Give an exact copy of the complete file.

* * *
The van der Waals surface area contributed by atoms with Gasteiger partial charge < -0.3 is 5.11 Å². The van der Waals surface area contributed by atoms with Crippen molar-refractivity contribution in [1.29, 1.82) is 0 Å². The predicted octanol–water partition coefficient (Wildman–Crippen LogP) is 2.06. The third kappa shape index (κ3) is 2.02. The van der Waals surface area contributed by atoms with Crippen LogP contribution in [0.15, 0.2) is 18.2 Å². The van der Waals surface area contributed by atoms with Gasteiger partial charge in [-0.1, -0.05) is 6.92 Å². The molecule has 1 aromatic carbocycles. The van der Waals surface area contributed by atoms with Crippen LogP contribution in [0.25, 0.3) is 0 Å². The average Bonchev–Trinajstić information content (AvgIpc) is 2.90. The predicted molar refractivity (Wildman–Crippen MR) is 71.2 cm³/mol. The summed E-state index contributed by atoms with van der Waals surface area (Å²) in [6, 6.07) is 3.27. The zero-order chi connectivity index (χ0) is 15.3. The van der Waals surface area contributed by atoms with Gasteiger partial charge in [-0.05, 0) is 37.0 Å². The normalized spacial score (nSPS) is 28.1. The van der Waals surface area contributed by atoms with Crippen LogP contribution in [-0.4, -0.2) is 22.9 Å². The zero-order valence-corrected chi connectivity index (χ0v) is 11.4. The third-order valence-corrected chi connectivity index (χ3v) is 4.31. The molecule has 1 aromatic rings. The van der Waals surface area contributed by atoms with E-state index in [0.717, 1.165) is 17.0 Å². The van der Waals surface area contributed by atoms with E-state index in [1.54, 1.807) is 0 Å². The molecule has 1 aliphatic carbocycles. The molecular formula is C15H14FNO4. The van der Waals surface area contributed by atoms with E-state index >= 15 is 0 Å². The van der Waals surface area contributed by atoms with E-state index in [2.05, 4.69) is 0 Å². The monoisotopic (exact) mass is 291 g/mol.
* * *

The van der Waals surface area contributed by atoms with Gasteiger partial charge < -0.3 is 5.11 Å². The van der Waals surface area contributed by atoms with Crippen molar-refractivity contribution in [1.29, 1.82) is 0 Å². The predicted octanol–water partition coefficient (Wildman–Crippen LogP) is 2.06. The third kappa shape index (κ3) is 2.02. The van der Waals surface area contributed by atoms with Crippen LogP contribution in [0.15, 0.2) is 18.2 Å². The van der Waals surface area contributed by atoms with Gasteiger partial charge in [-0.1, -0.05) is 6.92 Å². The molecule has 1 aromatic carbocycles. The van der Waals surface area contributed by atoms with Crippen LogP contribution in [0.25, 0.3) is 0 Å². The average Bonchev–Trinajstić information content (AvgIpc) is 2.90. The predicted molar refractivity (Wildman–Crippen MR) is 71.2 cm³/mol. The summed E-state index contributed by atoms with van der Waals surface area (Å²) in [6, 6.07) is 3.27. The zero-order chi connectivity index (χ0) is 15.3. The van der Waals surface area contributed by atoms with Gasteiger partial charge in [-0.05, 0) is 37.0 Å². The normalized spacial score (nSPS) is 28.1. The van der Waals surface area contributed by atoms with Crippen LogP contribution in [-0.4, -0.2) is 22.9 Å². The zero-order valence-corrected chi connectivity index (χ0v) is 11.4. The third-order valence-corrected chi connectivity index (χ3v) is 4.31. The molecule has 1 aromatic rings. The van der Waals surface area contributed by atoms with E-state index in [0.717, 1.165) is 17.0 Å². The van der Waals surface area contributed by atoms with E-state index in [1.54, 1.807) is 0 Å². The molecule has 1 aliphatic carbocycles. The molecular formula is C15H14FNO4. The van der Waals surface area contributed by atoms with E-state index >= 15 is 0 Å². The van der Waals surface area contributed by atoms with E-state index in [2.05, 4.69) is 0 Å². The monoisotopic (exact) mass is 291 g/mol.